One of my most treasured possessions is the set list from the second gig I ever went to. It was Counting Crows, on their first European tour, in Köln. My sister, my best friend and I got to go Without Our Parents. There was a road trip. There might have been a cheeky Pils or two. The band’s set was a mesmerizing introduction, for me, to the power of live performance in a tiny space. We made it into the TV footage. It was a special, memorable occasion in every possible way.
But best of all was getting the set list at the end, in the iconic handwriting that had featured on their first album cover. In those heady days before Twitter and Instagram made our idols as accessible to us as our own friends, that handwriting was a connection, a new way of identifying or finding an affinity with the writer, another characteristic to mimic. For a short period, I tried very hard to copy that handwriting for my own mix tapes, letters to friends, and the occasional essay.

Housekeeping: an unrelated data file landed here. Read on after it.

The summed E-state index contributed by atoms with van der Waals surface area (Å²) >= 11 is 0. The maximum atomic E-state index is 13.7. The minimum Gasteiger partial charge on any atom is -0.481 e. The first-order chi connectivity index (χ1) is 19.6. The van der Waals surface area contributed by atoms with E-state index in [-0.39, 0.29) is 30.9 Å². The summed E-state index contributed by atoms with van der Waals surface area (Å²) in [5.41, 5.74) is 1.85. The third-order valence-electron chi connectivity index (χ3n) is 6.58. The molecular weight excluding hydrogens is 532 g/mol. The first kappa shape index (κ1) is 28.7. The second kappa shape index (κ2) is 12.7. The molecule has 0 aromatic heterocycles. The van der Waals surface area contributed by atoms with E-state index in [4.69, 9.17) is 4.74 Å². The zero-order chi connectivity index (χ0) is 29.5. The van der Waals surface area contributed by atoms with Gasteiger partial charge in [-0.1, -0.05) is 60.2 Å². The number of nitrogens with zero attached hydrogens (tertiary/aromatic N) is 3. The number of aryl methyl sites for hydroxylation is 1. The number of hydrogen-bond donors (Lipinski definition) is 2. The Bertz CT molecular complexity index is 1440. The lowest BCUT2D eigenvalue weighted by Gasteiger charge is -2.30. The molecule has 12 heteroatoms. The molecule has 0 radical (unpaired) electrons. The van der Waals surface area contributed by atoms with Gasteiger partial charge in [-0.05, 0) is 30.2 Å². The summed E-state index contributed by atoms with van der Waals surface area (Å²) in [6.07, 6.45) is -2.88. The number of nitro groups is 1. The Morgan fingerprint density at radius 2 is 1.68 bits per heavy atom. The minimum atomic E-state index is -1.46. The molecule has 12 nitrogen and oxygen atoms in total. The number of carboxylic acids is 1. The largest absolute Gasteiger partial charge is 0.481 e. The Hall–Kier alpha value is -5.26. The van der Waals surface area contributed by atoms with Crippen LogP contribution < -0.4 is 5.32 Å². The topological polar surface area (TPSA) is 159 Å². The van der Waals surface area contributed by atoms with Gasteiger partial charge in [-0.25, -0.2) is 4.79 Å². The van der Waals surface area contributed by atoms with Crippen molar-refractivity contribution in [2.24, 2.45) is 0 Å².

So this recent news story caught my attention: the SongwritersFonts website, which provided freely available fonts based on the handwriting of musical heroes Kurt Cobain, Leonard Cohen, David Bowie, John Lennon and Serge Gainsbourg, has been shut down after threats of legal action in relation to intellectual property rights.
This strikes me both as a misery-guts overreaction (contrast to Matt Groening, who seems happy to allow many Simpsons / Groening fonts to be made available) but, perhaps more importantly, scare tactics. The creation of a font is a manual drawing / design process (special shout out to my friend Gary L, who was the first person I knew to do this for his own handwriting). If you draw a new font, you can copyright it. But can handwriting itself be copyrighted? The musicians’ estates (or one of them) may have managed to spook the designers of SongwritersFonts with their cease and desist messages, but is there actually a legal case to answer? The fonts that were on the site are new creations reflecting samples of the artists’ handwriting; there might be a brand issue (in terms of the website’s ability to use the musicians’ names to promote its content) but I don’t think the copyright angle sticks.
The Scholarly Kitchen audience seems like the right Venn diagram of publishing / music / copyright geeks to consult. What do you think?